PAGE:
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7 Things You Should Know About Botox Bladder Injections

Top 7 Things You Should Know About Botox Bladder Injections

Have you heard about Botox bladder injections? The use of Botox as a treatment for urinary incontinence and overactive bladder is gaining traction. Let’s take a closer look at the Botox bladder injection procedure, including its potential benefits, risks and side effects, and more.

1. What are Botox bladder injections?

This relatively quick procedure involves injecting a small amount of botulinum toxin into the bladder muscle to treat urinary leakage, urge incontinence, and overactive bladder.

Botox, or botulinum toxin, is a medication derived from the bacteria Clostridium botulinum. It has become a popular choice for aesthetic treatments to reduce facial wrinkles and fine lines. However, in recent decades, this same muscle-relaxing benefit has been shown to help reduce overactive bladder contractions and provide better control over urination for some individuals with urinary incontinence or overactive bladder.

These bladder injections are also FDA-approved.

botox is fda approved for treatment of overactive bladder

Botox bladder injections are a minimally-invasive procedure that may take as little as 30 minutes to complete for some. It is usually done under local or sometimes general anesthesia. A solution to numb the bladder is administered via a urethral catheter first. Then a scope and the needle are inserted so the doctor can view the area while performing the injections.

This procedure is generally safe and well-tolerated. Talk to your doctor to see if bladder injections may be right for you.

2. What are the benefits of Botox bladder injections?

From carrying around incontinence supplies to inconvenient urine leaks, bladder issues can impact the quality of one’s life. Some studies indicate that urinary incontinence symptoms may be associated with a higher risk of depression.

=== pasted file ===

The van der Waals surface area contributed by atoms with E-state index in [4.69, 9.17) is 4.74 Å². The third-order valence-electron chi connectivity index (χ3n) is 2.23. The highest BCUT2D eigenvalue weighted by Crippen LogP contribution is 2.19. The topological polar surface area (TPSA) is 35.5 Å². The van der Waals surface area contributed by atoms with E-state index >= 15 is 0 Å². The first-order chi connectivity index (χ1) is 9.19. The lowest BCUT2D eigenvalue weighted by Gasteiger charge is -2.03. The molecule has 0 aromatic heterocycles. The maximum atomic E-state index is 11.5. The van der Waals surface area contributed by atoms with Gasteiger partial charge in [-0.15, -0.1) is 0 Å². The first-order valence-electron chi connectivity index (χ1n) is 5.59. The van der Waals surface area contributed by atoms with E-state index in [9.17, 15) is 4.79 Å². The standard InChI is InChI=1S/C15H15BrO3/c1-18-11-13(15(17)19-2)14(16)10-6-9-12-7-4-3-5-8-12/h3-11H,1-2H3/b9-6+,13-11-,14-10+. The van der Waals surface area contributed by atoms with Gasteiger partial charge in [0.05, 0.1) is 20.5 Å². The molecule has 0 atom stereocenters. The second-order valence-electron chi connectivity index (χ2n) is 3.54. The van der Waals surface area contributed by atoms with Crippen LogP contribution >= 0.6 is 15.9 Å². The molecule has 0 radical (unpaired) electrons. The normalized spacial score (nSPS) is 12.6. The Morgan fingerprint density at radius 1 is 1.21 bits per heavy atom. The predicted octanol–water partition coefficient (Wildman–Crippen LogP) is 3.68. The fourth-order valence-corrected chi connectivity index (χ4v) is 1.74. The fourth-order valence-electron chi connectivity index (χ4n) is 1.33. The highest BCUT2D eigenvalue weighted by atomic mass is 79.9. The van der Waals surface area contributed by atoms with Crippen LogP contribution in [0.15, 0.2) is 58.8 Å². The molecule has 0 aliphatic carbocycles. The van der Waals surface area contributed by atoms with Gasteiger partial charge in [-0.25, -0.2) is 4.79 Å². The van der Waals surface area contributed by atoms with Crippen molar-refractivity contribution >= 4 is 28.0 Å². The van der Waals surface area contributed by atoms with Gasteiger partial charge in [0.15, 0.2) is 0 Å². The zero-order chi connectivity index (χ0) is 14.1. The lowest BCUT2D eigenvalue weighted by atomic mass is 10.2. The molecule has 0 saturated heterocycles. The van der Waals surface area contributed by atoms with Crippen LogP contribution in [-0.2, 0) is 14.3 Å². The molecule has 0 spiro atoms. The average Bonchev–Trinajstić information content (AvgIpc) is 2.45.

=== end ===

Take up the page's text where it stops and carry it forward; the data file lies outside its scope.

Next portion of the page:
The primary benefit of the Botox procedure for overactive bladder is that it may offer relief or a reduction in symptoms of urine leakage without the need for more invasive surgery. If it successfully reduces those symptoms, the Botox bladder procedure may also help improve the quality of life for people with incontinence-related anxiety or depression.

According to one study published in the National Library of Medicine, Botox bladder treatment resulted in a 60 to 80% decrease in urinary incontinence episodes.

Also, this procedure may be effective for individuals who have not seen improvement from other treatments like medication or lifestyle changes such as Kegel exercises. However, keep in mind that results may vary from person to person.

Some potential benefits of Botox injections in the bladder may include:

  • Reduced frequency of urination
  • Reduced urgency (urge incontinence)
  • Fewer accidents or leaks
  • Potentially improved quality of life

3. Are the results of Botox injections in the bladder permanent?

No, this medical procedure is not intended to provide permanent results. While this procedure does not cure bladder incontinence permanently, it can provide relief from symptoms for several months at a time, depending on the individual and their anatomy.

While botox is not permanent it can provide relief from incontinence symptoms

Effects typically last between 3 to 6 months, although some people may see improvement for longer stretches of time. This depends on the individual and their unique anatomy. It may also depend on how the injection was administered.

As the effects wear off, another round of injections will be needed to maintain the desired results.

4. Are there risks or side effects of having bladder injections?

As with any medical procedure, injections in the bladder do have some potential risks.

Some potential temporary side effects of bladder injections may include:

  • Small amounts of blood in urine
  • Abdominal discomfort
  • Dizziness or faintness
  • Possible increased risk of UTIs

These problems should eventually subside without further treatment once your body adjusts to the medication injected into your bladder muscle wall.

Also, some individuals may find an increase in urinary bladder retention. In other words, the bladder muscle may go from being overactive to underactive. This may require using an intermittent catheter to help empty the bladder several times daily, but for some people, this may only be temporary.

Are you new to using catheters? Need to find a supplier that you can rely on? Reach out to 180 Medical for the best customer support and choice of catheter supplies from all brands and types. We’ll be the help you need to navigate your insurance coverage and find the right catheter for you.
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5. Are Botox bladder injections painful?

This procedure should not be very painful since it is usually performed with a local anesthetic. However, it may not exactly be comfortable either.

Talk to your doctor to see if they have any other recommendations for pain management during or after the procedure.

6. How should I prepare for my bladder injection procedure?

Your doctor, urologist, nurse, or healthcare team should be able to give you personalized recommendations and medical advice when preparing for your Botox bladder procedure.